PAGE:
A Financial Impact Assessment Of Climate Change

I have a love of numbers and have worked in the finance world my whole career. But I also have a love for geoscience and recently completed my Master of Philosophy (Geoscience). I will be the first to recognise that’s not a common mix of passions, but it does provide a unique insight into one particular issue facing the property industry – the financial impact of climate change.

Since 2015, I’ve participated in working groups across various organisations including the Investor Group on Climate Change and Asian Investor Group on Climate Change. Such groups play an important role representing institutional investors that are interested in mitigating the impact of climate change on the financial value of our investments. Given the current data – that’s no small feat.

In the latest release of the IPCC report, climate science demonstrates that there is a significant risk to the property industry. Australia has experienced land area warming by 1.4°C between 1910 and 2020, which is actually higher than the global average of 1.1°C. This could see our industry face more extreme challenges sooner including increased frequency and intensity of flood damage to property and infrastructure; increased morbidity, mortality, and infrastructure damage during heat waves and constraints on water resources in southern Australia.

Quantifying the specific impact is still a challenge but the risk is clear. It’s worth getting everyone on the same page on this matter. But the urgency with which property industry bodies collaborate and establish a standardised set of assumptions is lacklustre. Will we have a property industry standard on the impact of a 2°C increase world to allow standard financial impact assessments across the key investment localities? Are our valuers applying a consistent climate impact assumptions on our asset valuations? These questions don’t just need to be asked, they need to be answered.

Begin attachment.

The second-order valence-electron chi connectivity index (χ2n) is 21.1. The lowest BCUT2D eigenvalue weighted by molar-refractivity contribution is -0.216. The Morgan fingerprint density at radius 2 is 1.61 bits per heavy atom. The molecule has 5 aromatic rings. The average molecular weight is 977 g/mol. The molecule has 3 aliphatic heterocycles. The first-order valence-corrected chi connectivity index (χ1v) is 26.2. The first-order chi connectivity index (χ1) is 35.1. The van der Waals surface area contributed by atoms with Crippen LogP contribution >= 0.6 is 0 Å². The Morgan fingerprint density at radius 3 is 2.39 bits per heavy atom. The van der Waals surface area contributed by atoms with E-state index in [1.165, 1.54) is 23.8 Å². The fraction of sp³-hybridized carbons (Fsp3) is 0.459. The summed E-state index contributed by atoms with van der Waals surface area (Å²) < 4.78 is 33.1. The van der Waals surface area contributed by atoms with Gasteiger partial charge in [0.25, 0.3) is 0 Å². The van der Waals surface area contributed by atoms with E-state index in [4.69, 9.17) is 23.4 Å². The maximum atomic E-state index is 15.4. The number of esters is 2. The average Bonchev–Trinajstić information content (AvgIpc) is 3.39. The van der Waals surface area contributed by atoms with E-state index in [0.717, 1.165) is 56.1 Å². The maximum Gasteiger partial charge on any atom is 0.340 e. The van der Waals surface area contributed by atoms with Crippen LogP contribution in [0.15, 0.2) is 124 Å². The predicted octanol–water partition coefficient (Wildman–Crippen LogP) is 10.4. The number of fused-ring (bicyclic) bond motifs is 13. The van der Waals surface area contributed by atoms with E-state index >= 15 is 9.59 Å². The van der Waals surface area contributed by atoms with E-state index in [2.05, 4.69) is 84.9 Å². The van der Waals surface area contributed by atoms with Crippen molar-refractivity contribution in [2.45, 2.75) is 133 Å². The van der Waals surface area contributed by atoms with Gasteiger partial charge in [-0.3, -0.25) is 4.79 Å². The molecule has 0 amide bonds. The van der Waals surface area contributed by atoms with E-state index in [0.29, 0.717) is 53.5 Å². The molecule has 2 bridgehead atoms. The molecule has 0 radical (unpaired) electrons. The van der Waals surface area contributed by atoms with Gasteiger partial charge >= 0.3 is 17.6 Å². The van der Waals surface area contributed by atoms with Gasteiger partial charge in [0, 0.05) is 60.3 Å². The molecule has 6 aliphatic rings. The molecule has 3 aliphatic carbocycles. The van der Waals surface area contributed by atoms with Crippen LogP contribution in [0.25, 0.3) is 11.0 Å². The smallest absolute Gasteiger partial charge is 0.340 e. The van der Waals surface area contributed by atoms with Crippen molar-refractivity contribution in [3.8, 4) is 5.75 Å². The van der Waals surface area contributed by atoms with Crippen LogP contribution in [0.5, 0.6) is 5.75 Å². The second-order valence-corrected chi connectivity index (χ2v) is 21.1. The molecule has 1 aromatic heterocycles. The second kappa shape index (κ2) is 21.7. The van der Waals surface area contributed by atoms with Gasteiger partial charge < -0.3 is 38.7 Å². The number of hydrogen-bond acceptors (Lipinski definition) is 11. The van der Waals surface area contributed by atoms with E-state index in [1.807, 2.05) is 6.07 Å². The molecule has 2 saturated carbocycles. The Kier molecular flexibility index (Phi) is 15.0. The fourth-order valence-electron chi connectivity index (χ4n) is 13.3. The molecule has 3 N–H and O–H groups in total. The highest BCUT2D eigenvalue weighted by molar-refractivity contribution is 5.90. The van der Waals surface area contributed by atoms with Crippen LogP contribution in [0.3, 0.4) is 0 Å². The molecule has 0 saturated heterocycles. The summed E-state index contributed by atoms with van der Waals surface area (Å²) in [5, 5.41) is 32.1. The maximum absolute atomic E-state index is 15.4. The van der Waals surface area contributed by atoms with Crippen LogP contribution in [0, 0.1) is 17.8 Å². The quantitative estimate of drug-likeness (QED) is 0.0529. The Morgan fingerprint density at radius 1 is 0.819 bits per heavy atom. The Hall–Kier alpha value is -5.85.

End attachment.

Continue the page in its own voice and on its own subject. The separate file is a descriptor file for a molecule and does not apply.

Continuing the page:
EG is investigating every opportunity to mitigate climate change impact, including those that others overlook. While many in the property industry focus on investing in new sustainable buildings, it’s been estimated that 80% of buildings that will be in use in 2050 have already been built. In light of the IPCC sixth assessment report, we believe it is the existing assets that we need to address first through impact investing strategies such as EG’s High Income Sustainable Office Trust (HISOT).

The industry focus for climate adaptation needs to shift in other areas too. Asset owners and asset managers seem to be most active in the space with broader service providers lagging. But all representatives in the industry also need to be informed on the urgency of the matter. Ultimately, my niche passions may offer a singular perspective on the financial impact of climate change, but that shouldn’t make it a cause with a single champion. The whole property industry has a role to play in asking and answering the questions that lay ahead.